By John Schlageck, Kansas Farm Bureau
For many children summer vacation zoomed by too quickly and they’re not excited about the new school year that is about to begin. Others are looking forward to school starting so they have something to eat.
For a growing number of Kansas youngsters, summer isn’t a carefree time. For them summer isn’t fun in the sun, swimming at the pool, sports, picnics and vacation. Children who rely on free or reduced-fee lunches during the school year often struggle to find enough to eat during the summer.
Too many students do not eat regular meals when school is out of session. Some educators say they see a real learning gap at the start of the school year between students who had enough to eat during the summer break and the ones who struggled.
To address the serious needs of these Kansas children, the USDA, school districts, and several anti-poverty groups partner to provide summer meals. But last year, about half of all the summer meal sites in the state were located in the four largest counties. Children living in 35 counties were not being served at all.
Fifty percent of Kansas students qualified for free or reduced-price lunches in 2014, according to the Kansas State Department of Education. Each year, more students rely upon these nutritious meals throughout the school year.
Still, less than 7 percent of Kansas children who are eligible for these meals; take advantage of summer meal programs, according to the Food Research and Action Center. They rank Kansas 50th out of 50 states in terms of our summer meal outreach.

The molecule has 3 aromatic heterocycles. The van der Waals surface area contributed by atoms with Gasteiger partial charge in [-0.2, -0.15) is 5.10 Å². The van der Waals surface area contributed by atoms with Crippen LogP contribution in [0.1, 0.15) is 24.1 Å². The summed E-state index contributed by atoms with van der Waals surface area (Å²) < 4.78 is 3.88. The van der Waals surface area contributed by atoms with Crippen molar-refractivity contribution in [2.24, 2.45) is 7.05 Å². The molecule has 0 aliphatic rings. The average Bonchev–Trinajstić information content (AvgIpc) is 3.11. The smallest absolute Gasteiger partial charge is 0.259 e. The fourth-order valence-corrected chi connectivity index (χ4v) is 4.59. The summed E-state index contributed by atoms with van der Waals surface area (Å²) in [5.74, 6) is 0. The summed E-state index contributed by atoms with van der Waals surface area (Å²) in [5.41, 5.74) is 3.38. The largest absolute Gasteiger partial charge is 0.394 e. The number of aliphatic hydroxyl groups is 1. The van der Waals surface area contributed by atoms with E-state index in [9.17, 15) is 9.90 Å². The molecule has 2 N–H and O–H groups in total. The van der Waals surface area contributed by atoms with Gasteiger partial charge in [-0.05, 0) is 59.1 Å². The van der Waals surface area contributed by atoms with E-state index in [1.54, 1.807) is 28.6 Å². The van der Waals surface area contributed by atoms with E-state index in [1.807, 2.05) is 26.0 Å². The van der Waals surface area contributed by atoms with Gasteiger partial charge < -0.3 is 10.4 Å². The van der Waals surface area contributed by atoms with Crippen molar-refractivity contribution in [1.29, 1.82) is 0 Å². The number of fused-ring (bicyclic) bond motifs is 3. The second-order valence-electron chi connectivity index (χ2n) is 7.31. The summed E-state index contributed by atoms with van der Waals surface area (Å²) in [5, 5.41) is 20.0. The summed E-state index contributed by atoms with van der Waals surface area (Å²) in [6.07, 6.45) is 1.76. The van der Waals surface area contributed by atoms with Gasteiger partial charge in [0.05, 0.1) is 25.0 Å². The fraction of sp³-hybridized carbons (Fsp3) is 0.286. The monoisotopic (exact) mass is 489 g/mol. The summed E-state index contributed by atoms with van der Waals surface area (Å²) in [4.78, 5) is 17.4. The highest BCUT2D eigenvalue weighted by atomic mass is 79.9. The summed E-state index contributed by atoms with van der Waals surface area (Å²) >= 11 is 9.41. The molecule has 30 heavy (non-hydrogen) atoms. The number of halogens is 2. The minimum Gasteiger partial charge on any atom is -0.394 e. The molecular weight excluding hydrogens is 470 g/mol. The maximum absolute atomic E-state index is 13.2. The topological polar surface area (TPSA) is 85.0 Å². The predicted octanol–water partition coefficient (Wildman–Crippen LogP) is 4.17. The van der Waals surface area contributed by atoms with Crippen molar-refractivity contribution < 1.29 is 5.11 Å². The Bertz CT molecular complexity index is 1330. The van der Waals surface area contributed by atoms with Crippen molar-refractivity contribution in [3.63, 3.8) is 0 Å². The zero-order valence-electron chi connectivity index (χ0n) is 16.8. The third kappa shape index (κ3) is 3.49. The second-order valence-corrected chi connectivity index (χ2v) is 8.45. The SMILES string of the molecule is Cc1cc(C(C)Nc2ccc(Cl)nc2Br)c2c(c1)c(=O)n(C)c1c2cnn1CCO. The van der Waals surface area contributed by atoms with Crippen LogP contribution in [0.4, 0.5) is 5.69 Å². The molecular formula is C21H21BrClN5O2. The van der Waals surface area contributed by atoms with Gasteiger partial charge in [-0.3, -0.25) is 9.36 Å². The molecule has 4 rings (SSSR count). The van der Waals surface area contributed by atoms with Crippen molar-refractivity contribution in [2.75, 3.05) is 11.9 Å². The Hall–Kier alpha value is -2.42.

So, what is the solution?
It’s time to improve the way we feed these children during the summer months. There are more effective and efficient ways to provide students with the nutrition they need.
Kansas is considering a new approach to improve the way to feed students when school is out. Traveling miles from home each day to eat at a designated location requires a working vehicle and money for gas which aren’t always available to low-income children in rural areas.
To address this problem, organizations are looking to provide home-delivered meals. Similar to what Meals on Wheels does for senior citizens.
Another proposal could send children home with meals that could last them until their next visit.
Reauthorization of child nutrition programs in 2015 will also provide an opportunity to feed more students, no matter where they live. Lawmakers in Washington will consider this reauthorization of child nutrition September 17.
As chair of the ag committee, Kansas Sen. Pat Roberts believes, “We must reauthorize these programs so children across America can and will have healthy meals available at school.”
Reauthorization would go a long way to help end childhood hunger in Kansas and America.
John Schlageck is a leading commentator on agriculture and rural Kansas. Born and raised on a diversified farm in northwestern Kansas, his writing reflects a lifetime of experience, knowledge and passion.